- One reason for the colour change is that the indicator forms a coloured complex with Ag+, which is aided by adsorption on the precipitate’s surface (it becomes “insoluble”).
- Fluorescein, Dichlorofluorescein, Bromcresol green, Eosin, Methyl violet, Rhodamine 6 G, Orthochrome T, Bromphenol blue, Thorin are some examples of adsorption indicators.
Estimation of Sodium chloride: (Volhard’s Method)
- Volhard’s method can be used to determine the concentration of sodium chloride.
- In a glass-stoppered flask, weigh roughly 0.1 g sodium chloride and dissolve in 50 ml water.
- Add 50.0 ml of 0.1M Silver nitrate, 5 ml of 2M Nitric acid, and 2 ml of Dibutyl phthalate, shake well, and titrate with 0.1M Ammonium thiocyanate using 2 ml of Ferric ammonium sulphate solution as an indicator.
- 0.005844 g of NaCl is comparable to one millilitre of 0.1M Silver nitrate.
Difference between Mohr’s Methods and Volhard’s Method
|Sr. No.||Mohr’s Method||Volhard’s Method|
|1.||It is a direct titration of the sample with Silver nitrate.||This is an indirect method in which the sample is precipitated with the excess Silver nitrate and is back titrated with Ammonium thiocyanate.|
|2.||Potassium chromate is used as an indicator.||Ferric ammonium sulphate is used as an indicator.|
|3.||At the endpoint red ppt of Silver chromate is formed.||At the endpoint red solution of Ferric thiocyanate is formed.|
|4.||This reaction is carried out in the pH range of 6-9.||This reaction is carried out in the acidic pH.|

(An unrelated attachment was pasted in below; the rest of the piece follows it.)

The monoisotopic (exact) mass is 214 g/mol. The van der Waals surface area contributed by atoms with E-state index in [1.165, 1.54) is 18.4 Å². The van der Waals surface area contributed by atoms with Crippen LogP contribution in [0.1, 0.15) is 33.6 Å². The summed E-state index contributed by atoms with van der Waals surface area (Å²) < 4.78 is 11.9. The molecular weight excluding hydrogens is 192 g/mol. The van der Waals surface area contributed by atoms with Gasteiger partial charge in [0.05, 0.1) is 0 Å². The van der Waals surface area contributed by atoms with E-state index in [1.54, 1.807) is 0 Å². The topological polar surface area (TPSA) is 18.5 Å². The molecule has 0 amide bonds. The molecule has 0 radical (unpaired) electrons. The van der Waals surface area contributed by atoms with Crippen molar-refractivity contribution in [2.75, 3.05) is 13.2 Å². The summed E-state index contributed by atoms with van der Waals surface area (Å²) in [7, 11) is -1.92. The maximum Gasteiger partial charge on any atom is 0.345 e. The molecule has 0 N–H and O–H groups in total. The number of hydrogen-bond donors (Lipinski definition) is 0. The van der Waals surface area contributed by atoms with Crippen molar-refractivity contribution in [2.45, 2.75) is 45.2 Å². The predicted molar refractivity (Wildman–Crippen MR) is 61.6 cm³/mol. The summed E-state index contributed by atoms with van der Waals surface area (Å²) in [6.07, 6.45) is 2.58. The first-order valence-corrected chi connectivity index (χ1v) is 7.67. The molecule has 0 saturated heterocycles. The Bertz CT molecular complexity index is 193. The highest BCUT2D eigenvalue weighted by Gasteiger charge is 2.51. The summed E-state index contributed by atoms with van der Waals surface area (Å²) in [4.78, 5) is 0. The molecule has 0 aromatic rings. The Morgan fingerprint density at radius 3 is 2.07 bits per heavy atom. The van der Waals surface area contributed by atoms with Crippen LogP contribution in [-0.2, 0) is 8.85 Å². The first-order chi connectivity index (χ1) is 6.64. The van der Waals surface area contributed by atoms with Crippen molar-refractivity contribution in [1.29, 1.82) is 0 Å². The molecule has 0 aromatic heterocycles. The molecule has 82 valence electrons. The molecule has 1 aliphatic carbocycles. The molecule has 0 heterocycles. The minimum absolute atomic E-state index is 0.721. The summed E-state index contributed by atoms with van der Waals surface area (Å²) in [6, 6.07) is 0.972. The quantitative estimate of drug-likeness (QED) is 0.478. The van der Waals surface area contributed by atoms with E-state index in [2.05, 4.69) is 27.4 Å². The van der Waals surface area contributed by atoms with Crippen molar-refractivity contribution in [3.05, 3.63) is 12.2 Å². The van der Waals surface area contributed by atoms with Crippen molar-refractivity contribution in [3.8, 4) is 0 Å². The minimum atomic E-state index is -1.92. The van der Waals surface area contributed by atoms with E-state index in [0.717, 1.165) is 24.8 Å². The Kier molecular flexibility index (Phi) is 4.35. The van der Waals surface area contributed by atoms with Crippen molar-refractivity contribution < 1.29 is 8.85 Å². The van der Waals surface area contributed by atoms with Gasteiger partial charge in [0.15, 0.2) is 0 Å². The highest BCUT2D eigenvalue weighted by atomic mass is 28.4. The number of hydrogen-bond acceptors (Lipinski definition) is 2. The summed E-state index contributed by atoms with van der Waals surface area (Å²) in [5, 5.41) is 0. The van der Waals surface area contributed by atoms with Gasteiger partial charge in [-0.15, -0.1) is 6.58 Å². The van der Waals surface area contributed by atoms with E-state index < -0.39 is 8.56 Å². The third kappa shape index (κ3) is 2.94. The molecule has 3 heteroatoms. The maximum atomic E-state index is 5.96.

|5.||This method works on the principle of the formation of a coloured precipitate.||This method works on the principle of formation of a coloured solution of complex.|
|6.||Titration of I–, CN– is not possible with this method.||Determination of Cl–, Br–, I– is possible with this method.|
Applications of Precipitation Titration
- It’s used to figure out how many halide ions are in a solution.
- It is used to determine the amount of salt in food, beverages, and water.
- Precipitation titration can be used to test a variety of medications, including carbromal, KCl infusion, and NaCl infusion.
- It can be used to figure out how many anions are present in an analyte.
Limitations of Precipitation Titration
- This approach can only titrate a small number of halide ions.
- Coprecipitation is also a possibility.
- Analyzing the endpoint is really challenging.